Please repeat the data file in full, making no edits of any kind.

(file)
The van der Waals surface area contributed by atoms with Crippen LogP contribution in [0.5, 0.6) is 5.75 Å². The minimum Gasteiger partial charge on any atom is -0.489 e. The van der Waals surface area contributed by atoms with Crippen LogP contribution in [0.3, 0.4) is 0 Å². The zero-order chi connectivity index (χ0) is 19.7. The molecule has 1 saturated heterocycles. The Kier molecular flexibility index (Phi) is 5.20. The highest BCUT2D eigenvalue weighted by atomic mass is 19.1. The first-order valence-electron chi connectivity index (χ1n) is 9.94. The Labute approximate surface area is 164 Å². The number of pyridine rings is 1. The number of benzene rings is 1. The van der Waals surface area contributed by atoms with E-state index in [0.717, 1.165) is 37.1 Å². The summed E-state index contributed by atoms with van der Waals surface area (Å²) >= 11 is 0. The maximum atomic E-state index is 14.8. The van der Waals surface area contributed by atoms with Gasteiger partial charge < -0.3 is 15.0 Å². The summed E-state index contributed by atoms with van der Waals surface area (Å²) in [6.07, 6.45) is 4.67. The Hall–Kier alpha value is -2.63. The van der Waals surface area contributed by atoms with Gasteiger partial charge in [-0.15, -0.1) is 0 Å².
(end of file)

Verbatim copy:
The van der Waals surface area contributed by atoms with Crippen LogP contribution in [0.5, 0.6) is 5.75 Å². The minimum Gasteiger partial charge on any atom is -0.489 e. The van der Waals surface area contributed by atoms with Crippen LogP contribution in [0.3, 0.4) is 0 Å². The zero-order chi connectivity index (χ0) is 19.7. The molecule has 1 saturated heterocycles. The Kier molecular flexibility index (Phi) is 5.20. The highest BCUT2D eigenvalue weighted by atomic mass is 19.1. The first-order valence-electron chi connectivity index (χ1n) is 9.94. The Labute approximate surface area is 164 Å². The number of pyridine rings is 1. The number of benzene rings is 1. The van der Waals surface area contributed by atoms with E-state index in [0.717, 1.165) is 37.1 Å². The summed E-state index contributed by atoms with van der Waals surface area (Å²) >= 11 is 0. The maximum atomic E-state index is 14.8. The van der Waals surface area contributed by atoms with Gasteiger partial charge < -0.3 is 15.0 Å². The summed E-state index contributed by atoms with van der Waals surface area (Å²) in [6.07, 6.45) is 4.67. The Hall–Kier alpha value is -2.63. The van der Waals surface area contributed by atoms with Gasteiger partial charge in [-0.15, -0.1) is 0 Å².